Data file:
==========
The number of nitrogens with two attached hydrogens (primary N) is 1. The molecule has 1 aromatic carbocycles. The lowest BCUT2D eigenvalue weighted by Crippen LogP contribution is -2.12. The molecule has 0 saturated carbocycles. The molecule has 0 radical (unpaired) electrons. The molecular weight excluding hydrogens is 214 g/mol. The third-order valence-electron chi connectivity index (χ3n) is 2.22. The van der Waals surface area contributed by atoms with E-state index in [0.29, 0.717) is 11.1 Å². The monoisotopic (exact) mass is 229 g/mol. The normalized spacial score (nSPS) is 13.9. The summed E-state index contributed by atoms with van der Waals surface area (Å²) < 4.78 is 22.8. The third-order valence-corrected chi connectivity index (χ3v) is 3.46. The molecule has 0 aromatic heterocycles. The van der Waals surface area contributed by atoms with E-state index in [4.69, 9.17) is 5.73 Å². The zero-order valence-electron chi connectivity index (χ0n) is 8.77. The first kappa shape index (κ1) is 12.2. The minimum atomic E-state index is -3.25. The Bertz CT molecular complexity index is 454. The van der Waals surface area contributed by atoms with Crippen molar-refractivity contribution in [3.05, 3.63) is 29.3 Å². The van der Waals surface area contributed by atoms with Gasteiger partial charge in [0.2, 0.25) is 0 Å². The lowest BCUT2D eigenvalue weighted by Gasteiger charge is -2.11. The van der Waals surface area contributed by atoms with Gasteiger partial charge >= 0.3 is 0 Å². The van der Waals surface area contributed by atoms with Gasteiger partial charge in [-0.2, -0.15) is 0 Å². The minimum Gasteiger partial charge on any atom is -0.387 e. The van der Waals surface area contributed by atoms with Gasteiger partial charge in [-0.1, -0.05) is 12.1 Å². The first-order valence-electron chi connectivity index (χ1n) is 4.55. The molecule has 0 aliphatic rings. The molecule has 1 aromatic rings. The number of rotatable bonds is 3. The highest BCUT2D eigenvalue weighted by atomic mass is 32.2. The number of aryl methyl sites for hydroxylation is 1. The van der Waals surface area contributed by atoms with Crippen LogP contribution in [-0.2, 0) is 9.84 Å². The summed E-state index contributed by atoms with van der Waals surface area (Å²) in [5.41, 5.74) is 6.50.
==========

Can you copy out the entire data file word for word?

The number of nitrogens with two attached hydrogens (primary N) is 1. The molecule has 1 aromatic carbocycles. The lowest BCUT2D eigenvalue weighted by Crippen LogP contribution is -2.12. The molecule has 0 saturated carbocycles. The molecule has 0 radical (unpaired) electrons. The molecular weight excluding hydrogens is 214 g/mol. The third-order valence-electron chi connectivity index (χ3n) is 2.22. The van der Waals surface area contributed by atoms with E-state index in [0.29, 0.717) is 11.1 Å². The monoisotopic (exact) mass is 229 g/mol. The normalized spacial score (nSPS) is 13.9. The summed E-state index contributed by atoms with van der Waals surface area (Å²) < 4.78 is 22.8. The third-order valence-corrected chi connectivity index (χ3v) is 3.46. The molecule has 0 aromatic heterocycles. The van der Waals surface area contributed by atoms with E-state index in [4.69, 9.17) is 5.73 Å². The zero-order valence-electron chi connectivity index (χ0n) is 8.77. The first kappa shape index (κ1) is 12.2. The minimum atomic E-state index is -3.25. The Bertz CT molecular complexity index is 454. The van der Waals surface area contributed by atoms with Crippen molar-refractivity contribution in [3.05, 3.63) is 29.3 Å². The van der Waals surface area contributed by atoms with Gasteiger partial charge in [0.2, 0.25) is 0 Å². The lowest BCUT2D eigenvalue weighted by Gasteiger charge is -2.11. The van der Waals surface area contributed by atoms with Gasteiger partial charge >= 0.3 is 0 Å². The van der Waals surface area contributed by atoms with Gasteiger partial charge in [-0.2, -0.15) is 0 Å². The minimum Gasteiger partial charge on any atom is -0.387 e. The van der Waals surface area contributed by atoms with Gasteiger partial charge in [-0.1, -0.05) is 12.1 Å². The first-order valence-electron chi connectivity index (χ1n) is 4.55. The molecule has 0 aliphatic rings. The molecule has 1 aromatic rings. The number of rotatable bonds is 3. The highest BCUT2D eigenvalue weighted by atomic mass is 32.2. The number of aryl methyl sites for hydroxylation is 1. The van der Waals surface area contributed by atoms with Crippen LogP contribution in [-0.2, 0) is 9.84 Å². The summed E-state index contributed by atoms with van der Waals surface area (Å²) in [5.41, 5.74) is 6.50.